The artists featured on Project Hope pose for the camera. Photo by Sabelo Mkhabela.

RedRo8se on stage. Photo by Sabelo Mkhabela.

Maski, whose collaboration with Prince Kaybee "Fetch Your Life" was one of the biggest South African hits of 2019, volunteered to assist in the project. "I told Prince Kaybee, 'this idea is important and it's big.' I could see his heart, so I was like, 'let me support you.'"

Msaki's biggest role was "just balancing the energy and checking on everything," she says. "I work a lot with young people as well, so I understand that they need encouragement, and I'm a natural cheerleader."

The process of making the songs varied. "Sometimes we wrote together, we tag-teamed some girls, and sometimes the production led the song, but it was all about making sure that the person that had the song that fits their personality, as he said, the character of it," says Msaki. "There's an incredible writer called Sir Trill. He's the guy that [Prince Kaybee] featured on [his single] 'Hosh'. He wrote so many of the songs."

Sir Trill came to Thembisile's rescue when she struggled with the first song she worked on. "I was just sitting thinking I failed Prince Kaybee and Msaki; at the end of the studio session there was no song," recalls the singer. After the session, Sir Trill told Thembisile he had the perfect beat for her. Being an amapiano beat, which wasn't necessarily a sound she was into, she was skeptical. Trill came up with the hook, and Thembisile was excited to sing it. The cheeky song's hook which goes, "Indoda engenamali iyasinda embhedeni" ("a broke man is heavy in bed"), plays to the current narrative that men must be financially secure before expecting women to get involved with them romantically.

Photo by Sabelo Mkhabela.

The process taught Thembisile that not all song ideas will sound the way they do in one's head. But Thembisile reveals she felt like her ideas mattered during the recording sessions even though she was a rookie working with professionals. "The most important thing," says Msaki, "the ladies led. We were listening to them, what do they want to say? What is it that is inside of them that needs to come out? That was the most important thing, and I think everybody tried to stay sensitive to that."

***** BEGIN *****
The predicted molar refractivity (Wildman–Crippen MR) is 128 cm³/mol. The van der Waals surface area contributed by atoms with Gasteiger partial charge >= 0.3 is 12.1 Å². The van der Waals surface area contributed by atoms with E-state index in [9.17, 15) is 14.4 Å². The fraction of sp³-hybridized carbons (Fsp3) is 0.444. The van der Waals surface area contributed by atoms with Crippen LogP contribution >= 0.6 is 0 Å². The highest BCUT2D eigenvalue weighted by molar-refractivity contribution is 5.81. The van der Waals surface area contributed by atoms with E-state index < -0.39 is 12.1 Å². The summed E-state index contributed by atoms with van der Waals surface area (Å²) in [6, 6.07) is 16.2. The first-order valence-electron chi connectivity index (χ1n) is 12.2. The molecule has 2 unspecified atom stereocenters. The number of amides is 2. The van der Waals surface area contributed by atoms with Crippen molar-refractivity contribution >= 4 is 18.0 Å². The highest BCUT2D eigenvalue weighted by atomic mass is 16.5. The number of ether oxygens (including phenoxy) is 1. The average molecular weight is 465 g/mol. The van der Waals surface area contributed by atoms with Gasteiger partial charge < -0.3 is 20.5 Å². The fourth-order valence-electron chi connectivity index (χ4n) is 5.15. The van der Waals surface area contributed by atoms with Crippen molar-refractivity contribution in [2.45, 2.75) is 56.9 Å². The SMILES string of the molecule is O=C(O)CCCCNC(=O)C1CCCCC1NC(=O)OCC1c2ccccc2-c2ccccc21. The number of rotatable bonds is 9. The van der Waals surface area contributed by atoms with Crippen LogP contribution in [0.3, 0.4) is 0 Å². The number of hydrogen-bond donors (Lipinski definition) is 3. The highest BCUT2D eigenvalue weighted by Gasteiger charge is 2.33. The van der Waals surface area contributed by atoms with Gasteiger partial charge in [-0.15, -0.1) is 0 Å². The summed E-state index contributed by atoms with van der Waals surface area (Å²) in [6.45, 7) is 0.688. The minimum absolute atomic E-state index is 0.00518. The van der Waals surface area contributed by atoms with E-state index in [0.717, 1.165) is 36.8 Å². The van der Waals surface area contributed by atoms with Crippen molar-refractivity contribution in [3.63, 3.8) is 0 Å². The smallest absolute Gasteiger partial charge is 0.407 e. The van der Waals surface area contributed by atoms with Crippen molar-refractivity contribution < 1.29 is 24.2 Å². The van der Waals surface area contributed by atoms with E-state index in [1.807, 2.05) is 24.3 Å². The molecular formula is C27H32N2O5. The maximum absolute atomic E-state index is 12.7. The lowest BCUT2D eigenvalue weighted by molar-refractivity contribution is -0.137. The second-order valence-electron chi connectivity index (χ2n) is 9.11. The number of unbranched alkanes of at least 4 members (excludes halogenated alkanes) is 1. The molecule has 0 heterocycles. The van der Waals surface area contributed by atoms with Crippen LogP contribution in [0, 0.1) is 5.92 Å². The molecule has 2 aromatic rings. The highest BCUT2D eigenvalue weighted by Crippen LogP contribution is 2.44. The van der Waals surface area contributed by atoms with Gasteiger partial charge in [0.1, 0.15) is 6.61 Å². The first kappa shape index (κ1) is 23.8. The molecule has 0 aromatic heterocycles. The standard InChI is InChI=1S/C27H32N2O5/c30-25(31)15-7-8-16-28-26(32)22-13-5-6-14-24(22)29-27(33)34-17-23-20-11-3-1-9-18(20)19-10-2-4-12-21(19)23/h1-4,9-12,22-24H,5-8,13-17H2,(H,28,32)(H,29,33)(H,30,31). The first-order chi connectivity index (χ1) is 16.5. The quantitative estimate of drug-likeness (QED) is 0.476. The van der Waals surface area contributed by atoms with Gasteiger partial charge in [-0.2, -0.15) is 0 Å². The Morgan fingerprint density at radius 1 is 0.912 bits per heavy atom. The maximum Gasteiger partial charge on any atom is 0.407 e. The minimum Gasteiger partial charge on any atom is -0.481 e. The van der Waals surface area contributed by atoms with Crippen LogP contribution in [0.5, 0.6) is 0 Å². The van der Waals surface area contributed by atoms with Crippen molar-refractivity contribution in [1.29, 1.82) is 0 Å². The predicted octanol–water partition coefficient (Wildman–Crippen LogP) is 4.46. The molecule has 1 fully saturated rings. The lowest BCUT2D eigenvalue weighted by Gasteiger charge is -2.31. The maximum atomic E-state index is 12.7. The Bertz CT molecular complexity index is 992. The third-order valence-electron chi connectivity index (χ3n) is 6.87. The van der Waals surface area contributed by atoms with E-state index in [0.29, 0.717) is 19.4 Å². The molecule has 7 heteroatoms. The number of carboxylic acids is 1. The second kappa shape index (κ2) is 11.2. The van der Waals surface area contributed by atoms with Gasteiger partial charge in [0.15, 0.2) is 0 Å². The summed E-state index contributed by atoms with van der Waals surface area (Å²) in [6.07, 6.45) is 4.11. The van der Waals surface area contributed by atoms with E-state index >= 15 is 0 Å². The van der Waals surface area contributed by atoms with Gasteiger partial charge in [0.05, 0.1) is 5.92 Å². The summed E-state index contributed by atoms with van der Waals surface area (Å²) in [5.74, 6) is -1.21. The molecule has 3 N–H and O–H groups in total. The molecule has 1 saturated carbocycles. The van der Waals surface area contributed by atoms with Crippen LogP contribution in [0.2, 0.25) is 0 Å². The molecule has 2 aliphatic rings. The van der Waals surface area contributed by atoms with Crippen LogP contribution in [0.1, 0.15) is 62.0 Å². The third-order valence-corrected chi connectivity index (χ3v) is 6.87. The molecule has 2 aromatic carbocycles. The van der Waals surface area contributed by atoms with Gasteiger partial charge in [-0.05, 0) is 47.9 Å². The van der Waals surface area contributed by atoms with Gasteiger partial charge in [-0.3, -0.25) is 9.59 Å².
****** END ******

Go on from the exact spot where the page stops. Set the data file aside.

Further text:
Both Msaki and Prince Kaybee didn't just teach the artists the ways of the trade and the song-making process, but they also took lessons themselves from them. "I learned new vocal ranges," says Prince Kaybee, "I learned that some artists can't do certain things. Some people are performing artists, others are just recording artists. I learned that I want people to understand what they are. If you are a recording artist, perfect that."

Photo by Sabelo Mkhabela.

Project Hope is a platform for emerging artists to not only showcase talent, but helps them get their foot in the door of the near-impermeable music industry. Prince Kaybee assures there will be subsequent iterations of the project in the future, He, however, makes it clear that he's not committed to any of the artists beyond the project. "Unfortunately, I cannot dictate or be sure of what's to come in each and everyone's future," he says, "They were picked from Twitter, and it happened over a day, so I don't expect them to be complete artists. They must still work hard and move forward. But as far as the foundation and the business, music contracts go, we've made sure that they understand what they're doing."